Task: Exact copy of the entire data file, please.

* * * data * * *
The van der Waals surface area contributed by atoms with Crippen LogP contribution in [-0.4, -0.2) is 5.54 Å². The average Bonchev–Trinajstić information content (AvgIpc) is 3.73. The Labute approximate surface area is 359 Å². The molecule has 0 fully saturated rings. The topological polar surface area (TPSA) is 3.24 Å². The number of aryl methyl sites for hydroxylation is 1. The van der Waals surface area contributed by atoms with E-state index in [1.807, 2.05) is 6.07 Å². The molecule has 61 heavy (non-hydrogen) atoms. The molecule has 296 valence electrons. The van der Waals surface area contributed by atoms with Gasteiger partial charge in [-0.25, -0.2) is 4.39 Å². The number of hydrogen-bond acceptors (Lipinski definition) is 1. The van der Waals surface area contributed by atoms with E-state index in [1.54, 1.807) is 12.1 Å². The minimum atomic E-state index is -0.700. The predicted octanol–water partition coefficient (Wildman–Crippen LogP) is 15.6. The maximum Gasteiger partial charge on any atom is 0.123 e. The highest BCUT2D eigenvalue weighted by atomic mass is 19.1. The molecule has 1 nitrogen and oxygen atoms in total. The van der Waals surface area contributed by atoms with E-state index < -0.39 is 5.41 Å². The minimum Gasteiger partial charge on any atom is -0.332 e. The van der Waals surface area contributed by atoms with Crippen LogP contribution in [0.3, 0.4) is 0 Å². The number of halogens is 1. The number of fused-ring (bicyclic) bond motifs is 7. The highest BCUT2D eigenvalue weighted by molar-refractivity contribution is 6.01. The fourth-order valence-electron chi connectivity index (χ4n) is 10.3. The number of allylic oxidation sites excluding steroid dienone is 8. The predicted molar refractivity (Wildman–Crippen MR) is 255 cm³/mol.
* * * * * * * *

The van der Waals surface area contributed by atoms with Crippen LogP contribution in [-0.4, -0.2) is 5.54 Å². The average Bonchev–Trinajstić information content (AvgIpc) is 3.73. The Labute approximate surface area is 359 Å². The molecule has 0 fully saturated rings. The topological polar surface area (TPSA) is 3.24 Å². The number of aryl methyl sites for hydroxylation is 1. The van der Waals surface area contributed by atoms with E-state index in [1.807, 2.05) is 6.07 Å². The molecule has 61 heavy (non-hydrogen) atoms. The molecule has 296 valence electrons. The van der Waals surface area contributed by atoms with Gasteiger partial charge in [-0.25, -0.2) is 4.39 Å². The number of hydrogen-bond acceptors (Lipinski definition) is 1. The van der Waals surface area contributed by atoms with E-state index in [1.54, 1.807) is 12.1 Å². The minimum atomic E-state index is -0.700. The predicted octanol–water partition coefficient (Wildman–Crippen LogP) is 15.6. The maximum Gasteiger partial charge on any atom is 0.123 e. The highest BCUT2D eigenvalue weighted by atomic mass is 19.1. The molecule has 1 nitrogen and oxygen atoms in total. The van der Waals surface area contributed by atoms with E-state index < -0.39 is 5.41 Å². The minimum Gasteiger partial charge on any atom is -0.332 e. The van der Waals surface area contributed by atoms with Crippen LogP contribution in [0.3, 0.4) is 0 Å². The number of halogens is 1. The number of fused-ring (bicyclic) bond motifs is 7. The highest BCUT2D eigenvalue weighted by molar-refractivity contribution is 6.01. The fourth-order valence-electron chi connectivity index (χ4n) is 10.3. The number of allylic oxidation sites excluding steroid dienone is 8. The predicted molar refractivity (Wildman–Crippen MR) is 255 cm³/mol.